Nature's Deadliest, The Grizzly Bear by Lisa Owings.

Ice Bears - Most grizzly bears sleep through the winter. Some wake up in the middle of winter to look for food. Their fur often gets wet and freezes. Native peoples once feared these "ice bears." They believed no weapon could pierce through the grizzly's armor of ice. 
                                                                                   
*This image is copyright of its original author
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( This post was last modified: 01-29-2016, 03:57 AM by brotherbear )

The Grizzly by Enos A. Mills.

The grizzly is easily the most popular animal in the National Parks. He really is the greatest animal on the continent. The grizzly walks: there is a dignity, a lordliness of carriage, and an indifference to all the world that impress themselves on the attention. Although known to the white race only a little more than a century, the grizzly has been a part of the life and legends of the Indians for countless generations. Often feared, frequently admired, his brain and brawn are featured again and again; he is always the acknowledged chief and master of the wilderness.
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( This post was last modified: 02-05-2016, 02:52 PM by brotherbear )

Animal facts and feats by Gerald L. Wood.
Dr. Sten Bergman ( 1936 ) of the State Museum of Natural History, Stockholm, Sweden, has described a giant variety of Kamchatka bear ( Ursus arctos piscator ) from the southern part of the peninsula, which he says exceeds even the Kodiak and Peninsula giant bears in size. He writes: "In the autumn of 1920 I was shown in Ust-Kamchatsk a pelt which far surpassed in size every other bear-skin I have ever seen. It was perfectly black and short-haired. It is asserted generally by the hunters that the very largest bears always are quite black. Besides this they always are short-haired, in contrast to the animals of normal proportions, which in general are very long-haired. Malaise has told me that on one occasion he saw the skull of a gigantic bear of the black kind; its teeth were perfect, and hence it could not have been that of an aged individual and photographed a bear's foot-print that was 37 cm ( 14.5 inches ) long and 25 cm ( 10 inches ) broad, so that the animal must have been a veritable giant. There is much, then, that speaks for the existence in Kamchatka of a quite black, gigantic bear, in addition to the ordinary brown type; but this question must remain an open one ..."
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( This post was last modified: 02-05-2016, 02:56 PM by brotherbear )

The Grizzly Almanac -
The Mystery of the Ungava Bear - Despite biologists who scoff at such a notion, there is a substantial body of evidence suggesting that a subspecies of grizzly once inhabited the remote forests of northern Quebec and eastern Labrador.

In 1550, French cartographer Pierre Desceliers drew the Desceliers Map, which shows three bears along the coast of Labrador. One is white and is obviously a polar bear, but the other two are brown. Both are the same size as the polar bear. According to the experts, only black bears and polar bears inhabit the region.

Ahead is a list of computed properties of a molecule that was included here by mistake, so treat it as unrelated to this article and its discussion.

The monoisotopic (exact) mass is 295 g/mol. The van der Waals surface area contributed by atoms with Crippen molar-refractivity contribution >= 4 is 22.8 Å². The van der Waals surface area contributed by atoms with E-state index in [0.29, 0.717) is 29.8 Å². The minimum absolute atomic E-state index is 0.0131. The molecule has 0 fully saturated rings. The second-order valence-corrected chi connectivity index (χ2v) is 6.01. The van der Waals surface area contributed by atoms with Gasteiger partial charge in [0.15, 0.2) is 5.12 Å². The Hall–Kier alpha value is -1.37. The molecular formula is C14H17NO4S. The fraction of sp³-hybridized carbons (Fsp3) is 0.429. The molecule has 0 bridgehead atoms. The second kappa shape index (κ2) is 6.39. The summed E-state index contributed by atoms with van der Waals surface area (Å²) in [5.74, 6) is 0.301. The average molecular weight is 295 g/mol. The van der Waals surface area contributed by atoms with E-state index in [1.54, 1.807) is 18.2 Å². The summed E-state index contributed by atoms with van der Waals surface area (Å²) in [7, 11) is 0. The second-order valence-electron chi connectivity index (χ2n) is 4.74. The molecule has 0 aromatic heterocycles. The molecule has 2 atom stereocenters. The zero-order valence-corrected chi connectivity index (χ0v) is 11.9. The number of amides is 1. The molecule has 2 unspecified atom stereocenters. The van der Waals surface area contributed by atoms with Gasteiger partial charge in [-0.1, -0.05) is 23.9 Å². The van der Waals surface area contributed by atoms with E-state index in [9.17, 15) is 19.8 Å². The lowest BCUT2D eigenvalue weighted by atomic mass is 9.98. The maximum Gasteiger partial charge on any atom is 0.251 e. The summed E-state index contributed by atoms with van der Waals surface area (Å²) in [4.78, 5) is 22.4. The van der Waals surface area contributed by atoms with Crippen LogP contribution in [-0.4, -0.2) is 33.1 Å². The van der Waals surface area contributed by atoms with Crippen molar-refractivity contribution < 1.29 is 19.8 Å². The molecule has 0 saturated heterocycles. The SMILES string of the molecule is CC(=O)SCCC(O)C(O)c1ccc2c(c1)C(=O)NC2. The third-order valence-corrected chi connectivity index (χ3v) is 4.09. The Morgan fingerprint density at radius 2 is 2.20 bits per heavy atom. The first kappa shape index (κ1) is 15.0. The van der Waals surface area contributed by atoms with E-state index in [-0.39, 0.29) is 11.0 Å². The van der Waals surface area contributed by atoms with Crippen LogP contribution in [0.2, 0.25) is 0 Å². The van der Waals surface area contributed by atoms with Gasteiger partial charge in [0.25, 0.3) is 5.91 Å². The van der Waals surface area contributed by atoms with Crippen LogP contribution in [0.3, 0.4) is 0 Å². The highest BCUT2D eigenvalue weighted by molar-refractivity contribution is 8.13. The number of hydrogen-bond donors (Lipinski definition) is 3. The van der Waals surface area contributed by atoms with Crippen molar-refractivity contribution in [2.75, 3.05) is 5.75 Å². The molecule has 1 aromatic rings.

In the late 1700s, Captain Gearge Cartwright, one of the first English settlers in Labrador, wrote of a bear species in the area that was different from the polar and black bears, describing it as "a kind of bear very ferocious, having a white ring around its neck." Young grizzlies often have such a marking.

Modern natives of the area tell of the Great Bear of the Montagnais, a large, brown, and dangerous bear that used to live as far south as the Mealy Mountains of southern Labrador.

By the 19th century, the Hudson Bay Company had trading posts along the coast of Labrador and northern Quebec. One of its traders, John Maclean, worked for the Bay for six years at Fort Chimo on the southern shore of Ungava Bay. In his district report for 1837 to 1838, he lists three types of bear skins: black, Arctic ( polar ), and "grissle". And his description was from a trader who had spent four years in British Columbia and knew well what a "grissle" bear's hide looked like. He noted in a book about his years at Ungava Bay that "when we consider the great extent of country that intervenes between Ungava and the far west, it seems inexplicable that the grisly bear should be found in so insulated a situation ... the fact of their being there, however, does not admit of a doubt, for I have traded and sent to England several of their skins."

But is it really so unusual to expect a grizzly 500 miles east of its regular range? In the far north, grizzlies have been found 300 miles north of where biologists say they should be, and there is really no reason that grizzlies could not have spread from Southampton Island - their known easternmost limit - east to the coast of northern Quebec at one time.

And the trading records are hard to dispute. For example, Hudson Bay records for 1839 at Fort Chimo record that 1 black bear skin and 4 "grey bears" skins were traded. The Hudson Bay Company was the acknowledged expert in furtrading in Canada, so it is unlikely that one of its traders would be confused when it came to bear skins.